RIDER OF THE WAVE HORSE

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“Here I place this “Nidstang” (curse pole), and turneth it against King Eirik and Queen Gunnhild – turneth I this against all the gnomes and little people of the land, that they may all be lost, not finding their homes, until they drive King Eirik  and Queen Gunnhild out of the country.”

~~ Egil Skallagrimsson ~~

King Eirik ruled over Norway for one year after the death of his father king Harold. In an age of harshness and granite hard men, Eirik had a reputation for being the harshest, hardest and most unforgiving of his enemies. 

Egil Skallagrimsson was a warrior of some note in the finest Norse tradition; he raided, he looted, he killed anything with a pulse which stepped in his way, and he was also a skald of exceptional imagination and vision who had just done something unwise; he had killed one of Eirik`s friends after a heated, drunken argument by burying his blade deep into the guts of his victim and shoving it out the other side to greet the rising sun.

He needed to make a quick escape from the scene of the crime because he knew that you really do not mess with someone with the nom de plume of Bloodaxe. Eirik quickly sent his men against Egil, cutting off his route of escape to his ship, so Egil swam his way through the icy cold water to a nearby island in the hope of finding a vessel to steal, but found none. Looking back, he saw a ship full of Eirik`s men sailing towards him; he hunkered down and waited events as twelve warriors left the boat to search for him leaving three behind. Egil considered 3 to 1 was good enough odds for a hard fighting man of his calibre and so proceeded to gut them like fishes…………..

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“They who guarded the boat were not aware of it till Egil was upon them. He at once smote one with a death – blow; but another took to his heels, and he had to leap up something of a bank. Egil followed him with a blow cutting off his foot. The third man leapt out into the boat, and pushed off with the pole. Egil drew the boat to him with the rope, and leapt out into it. Few blows were exchanged ere Egil slew him and pushed him overboard. Then he took oars and rowed the boat away. He went all that night and the day after, nor stayed till he came to lord Thorir`s.”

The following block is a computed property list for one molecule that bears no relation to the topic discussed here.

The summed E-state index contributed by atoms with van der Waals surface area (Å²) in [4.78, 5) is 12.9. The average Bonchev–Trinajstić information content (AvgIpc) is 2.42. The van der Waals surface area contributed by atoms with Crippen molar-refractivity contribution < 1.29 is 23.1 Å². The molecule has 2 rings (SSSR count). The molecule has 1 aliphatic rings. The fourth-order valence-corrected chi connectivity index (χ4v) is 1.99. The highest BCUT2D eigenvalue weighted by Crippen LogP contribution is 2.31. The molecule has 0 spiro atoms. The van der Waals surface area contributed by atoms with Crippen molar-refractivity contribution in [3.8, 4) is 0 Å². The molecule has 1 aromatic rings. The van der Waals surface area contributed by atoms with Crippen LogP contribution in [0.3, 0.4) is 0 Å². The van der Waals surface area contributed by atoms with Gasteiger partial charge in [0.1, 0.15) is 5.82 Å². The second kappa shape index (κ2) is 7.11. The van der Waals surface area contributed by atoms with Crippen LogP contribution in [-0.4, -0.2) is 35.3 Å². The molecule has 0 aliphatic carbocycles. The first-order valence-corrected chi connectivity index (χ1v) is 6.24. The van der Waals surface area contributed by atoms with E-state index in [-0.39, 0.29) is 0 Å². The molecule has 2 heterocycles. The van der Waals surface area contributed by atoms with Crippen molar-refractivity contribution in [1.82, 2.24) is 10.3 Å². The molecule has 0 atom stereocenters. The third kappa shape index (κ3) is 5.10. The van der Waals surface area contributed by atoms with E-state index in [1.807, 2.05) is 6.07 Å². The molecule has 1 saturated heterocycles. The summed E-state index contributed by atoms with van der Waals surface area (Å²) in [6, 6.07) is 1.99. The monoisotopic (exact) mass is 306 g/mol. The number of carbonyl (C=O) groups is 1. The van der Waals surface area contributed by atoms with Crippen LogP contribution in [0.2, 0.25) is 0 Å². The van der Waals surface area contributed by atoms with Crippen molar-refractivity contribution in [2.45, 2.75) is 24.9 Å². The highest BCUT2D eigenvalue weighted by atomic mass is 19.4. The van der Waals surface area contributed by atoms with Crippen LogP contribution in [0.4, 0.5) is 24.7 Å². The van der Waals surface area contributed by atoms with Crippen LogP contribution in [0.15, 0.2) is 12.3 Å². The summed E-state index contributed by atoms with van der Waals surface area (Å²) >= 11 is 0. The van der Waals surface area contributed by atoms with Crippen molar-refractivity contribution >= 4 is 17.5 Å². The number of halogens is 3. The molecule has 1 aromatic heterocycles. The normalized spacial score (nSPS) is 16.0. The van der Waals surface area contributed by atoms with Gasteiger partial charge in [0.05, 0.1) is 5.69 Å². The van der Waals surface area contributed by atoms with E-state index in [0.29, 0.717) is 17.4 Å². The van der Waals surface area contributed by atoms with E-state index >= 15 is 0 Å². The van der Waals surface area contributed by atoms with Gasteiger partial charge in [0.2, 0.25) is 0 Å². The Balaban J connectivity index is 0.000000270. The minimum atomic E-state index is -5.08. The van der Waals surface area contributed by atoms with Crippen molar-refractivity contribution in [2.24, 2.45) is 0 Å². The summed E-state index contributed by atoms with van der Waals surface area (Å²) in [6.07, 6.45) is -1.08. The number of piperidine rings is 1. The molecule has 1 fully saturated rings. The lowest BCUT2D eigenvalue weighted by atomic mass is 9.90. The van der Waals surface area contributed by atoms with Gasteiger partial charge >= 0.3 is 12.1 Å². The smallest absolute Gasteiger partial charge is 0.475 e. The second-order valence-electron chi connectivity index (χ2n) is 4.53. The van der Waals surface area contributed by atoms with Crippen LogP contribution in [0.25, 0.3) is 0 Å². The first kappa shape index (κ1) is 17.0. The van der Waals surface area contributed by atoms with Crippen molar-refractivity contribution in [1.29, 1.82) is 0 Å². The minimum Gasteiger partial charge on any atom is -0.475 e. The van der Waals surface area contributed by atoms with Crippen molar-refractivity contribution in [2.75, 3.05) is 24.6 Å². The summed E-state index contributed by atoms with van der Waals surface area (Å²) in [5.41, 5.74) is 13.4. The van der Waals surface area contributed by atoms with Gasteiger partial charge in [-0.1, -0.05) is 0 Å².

Egil had escaped the wrath of Bloodaxe, but their future relationship was now decidedly on rocky ground. Egil`s one chance of survival would be to avoid any further contact with Eirik for the foreseeable.

But One-Eye and the Norns had other ideas, and Egil`s Wyrd had been weaved into a different pattern to the one he had hoped for: but a mortal could alter the course of Fate if he were bold and courageous enough. 

Meantime, Eirik had been expelled from Norway because his brutality had proven too troublesome, and had set himself and his wife Gunnhild up in splendour on the Orkneys; so Egil decided to set sail on a raid to England safe in the knowledge that if he stayed his course away from Eirik`s domains he would be safe.

A great storm blew up and forced Egil`s ship to land on the coast near to Humber-mouth, where he learned that Eirik`s power was supreme in Northumbria and he resided near-by in Yorvik. Now that he nestled deep within the viper`s nest, Egil appeared to stand little chance of leaving alive so decided to seek out an old acquaintance called Arinbjorn in Yorvik to oil the wheels of escape. Egil knocked on Arinbjorn`s door and asked entry………

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“There is a man come here out before the door, big as a giant, and he begged me to go in and ask whether thou wouldst rather without or within speak to Egil Skallagrimsson.”

Arinbjorn said: ” Go and beg him to bide without, nor shall he need to bide long.”